June 19, 2006
On Sunday, Father's Day, I drove over to the National Guard Armory in Van Nuys to see for myself how one lady with a goal and a little determination can make a whole lot of good come about in this world. And of course, the very fact that she's from the Valley -- Encino! -- didn't hurt any.
Carolyn Blashek, founder of Operation Gratitude (and Valley Girl!!)
Carolyn Blashek is a fiftysomething mother of two from Encino (unlike me, one can assume she is not merely Encino-adjacent) and she created the nonprofit, all-volunteer movement called "Operation Gratitude." This past Sunday I saw with my very own eyes how one tiny woman with a personal mission could move mountains ... mountains of boxes!
Folks from all over come together to donate their time and money to build individual care packages for soldiers serving overseas. No matter what your politics are, the beauty of Operation Gratitude is that this is the sort of cause everyone can support. Those kids out in the desert are from my hometown and yours, and every morning they get up and wear some totally unflattering shade of camo and do a job a million miles away from home. A box with some girl scout cookies and a beanie baby and some snacks, magazines and DVDs could make someone's day, month, year. It's the very best of us, this desire to give to a complete stranger, the need to let someone know they aren't all alone in a desert while we go on about our day-to-day lives in relative safety and calm. This is the thing I love about people, the generosity of spirit that sometimes just needs an outlet. Carolyn created an outlet for giving right in her own living room, and now it's grown to take over the Armory!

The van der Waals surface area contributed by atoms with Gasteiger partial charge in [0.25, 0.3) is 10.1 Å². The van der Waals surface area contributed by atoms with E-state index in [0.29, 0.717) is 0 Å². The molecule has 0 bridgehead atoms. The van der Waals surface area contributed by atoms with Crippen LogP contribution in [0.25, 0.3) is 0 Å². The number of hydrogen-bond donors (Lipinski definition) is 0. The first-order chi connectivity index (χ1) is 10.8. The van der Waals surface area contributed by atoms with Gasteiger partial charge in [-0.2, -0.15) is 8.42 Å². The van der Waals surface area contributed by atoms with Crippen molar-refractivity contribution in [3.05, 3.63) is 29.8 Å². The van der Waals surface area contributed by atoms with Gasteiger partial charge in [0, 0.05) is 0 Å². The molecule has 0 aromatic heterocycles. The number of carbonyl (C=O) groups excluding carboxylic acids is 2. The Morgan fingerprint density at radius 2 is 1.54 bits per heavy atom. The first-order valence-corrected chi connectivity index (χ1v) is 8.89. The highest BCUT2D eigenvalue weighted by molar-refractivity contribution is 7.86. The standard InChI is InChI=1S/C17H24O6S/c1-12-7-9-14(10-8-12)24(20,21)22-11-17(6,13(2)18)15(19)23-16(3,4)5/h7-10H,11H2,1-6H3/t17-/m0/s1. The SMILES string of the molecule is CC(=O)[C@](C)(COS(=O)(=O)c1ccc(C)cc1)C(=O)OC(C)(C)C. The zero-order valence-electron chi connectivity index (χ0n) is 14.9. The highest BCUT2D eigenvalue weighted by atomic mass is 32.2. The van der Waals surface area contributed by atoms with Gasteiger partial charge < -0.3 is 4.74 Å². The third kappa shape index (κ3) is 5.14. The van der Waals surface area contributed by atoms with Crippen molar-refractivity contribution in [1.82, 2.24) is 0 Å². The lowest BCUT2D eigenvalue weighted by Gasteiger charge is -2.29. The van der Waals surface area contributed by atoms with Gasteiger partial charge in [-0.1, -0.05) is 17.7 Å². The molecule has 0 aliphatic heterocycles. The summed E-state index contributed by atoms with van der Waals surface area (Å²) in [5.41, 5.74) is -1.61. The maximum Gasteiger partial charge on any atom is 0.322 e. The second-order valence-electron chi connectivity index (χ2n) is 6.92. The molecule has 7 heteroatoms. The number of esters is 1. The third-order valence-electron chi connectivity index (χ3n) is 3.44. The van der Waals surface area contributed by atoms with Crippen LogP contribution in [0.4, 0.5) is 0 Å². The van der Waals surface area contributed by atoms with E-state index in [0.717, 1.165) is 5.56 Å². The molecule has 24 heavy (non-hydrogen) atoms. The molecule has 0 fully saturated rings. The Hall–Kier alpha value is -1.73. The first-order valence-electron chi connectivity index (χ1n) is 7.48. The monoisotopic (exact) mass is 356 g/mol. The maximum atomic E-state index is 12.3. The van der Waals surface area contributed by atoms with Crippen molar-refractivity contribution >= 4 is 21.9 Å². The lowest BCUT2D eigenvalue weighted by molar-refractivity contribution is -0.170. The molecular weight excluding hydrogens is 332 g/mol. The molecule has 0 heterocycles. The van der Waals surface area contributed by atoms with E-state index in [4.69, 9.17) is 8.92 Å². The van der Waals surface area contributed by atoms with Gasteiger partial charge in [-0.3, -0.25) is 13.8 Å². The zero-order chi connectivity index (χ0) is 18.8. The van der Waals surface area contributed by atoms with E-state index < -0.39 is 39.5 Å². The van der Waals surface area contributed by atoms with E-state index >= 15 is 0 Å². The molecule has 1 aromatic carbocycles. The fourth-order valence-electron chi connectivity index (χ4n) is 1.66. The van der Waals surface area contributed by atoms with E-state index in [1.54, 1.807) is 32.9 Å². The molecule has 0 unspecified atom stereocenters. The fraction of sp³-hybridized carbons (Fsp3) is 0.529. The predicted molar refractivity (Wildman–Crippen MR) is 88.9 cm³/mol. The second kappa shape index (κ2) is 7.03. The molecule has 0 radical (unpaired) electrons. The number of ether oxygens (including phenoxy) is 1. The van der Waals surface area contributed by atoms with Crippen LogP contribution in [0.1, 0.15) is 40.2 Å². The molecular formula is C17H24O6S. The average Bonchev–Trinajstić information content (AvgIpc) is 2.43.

Volunteers build a mountain of boxes waiting to be filled for soldiers overseas.
I got to meet Carolyn and ask her about the organization and her inspiration for Operation Gratitude. "Right after 9-11 happened," she said, "I wanted to join the military. I tried, but I was too old. So I started volunteering, and before long I met a soldier who was heading back into the war zone. His mother had just passed away, his wife had left him and his only child had died. He told me, 'I'm going back over there, I probably won't make it back. But it doesn't matter, because I don't have anyone anyway. There's no one.' "
And that was it. That was the moment she decided to make a difference, to let a soldier know that there are folks back home who care, and Operation Gratitude was born. That was over three years ago, and this past weekend, the group sealed up the 150,000th box! I was completely overwhelmed by what I saw, folks in every age range filling and stuffing and sealing and packing boxes.
For the winter drive that starts in a few months, we'll have to figure out what we can collectively knit for the care packages. I know the power of knitters, ya'll ... we could have more handknit goods in Iraq than anywhere on earth if we put our minds (and Addis) to it. In the meantime, if you'd like to help, visit their website for a list of ways individuals can contribute.
Posted by laurie at June 19, 2006 11:01 AM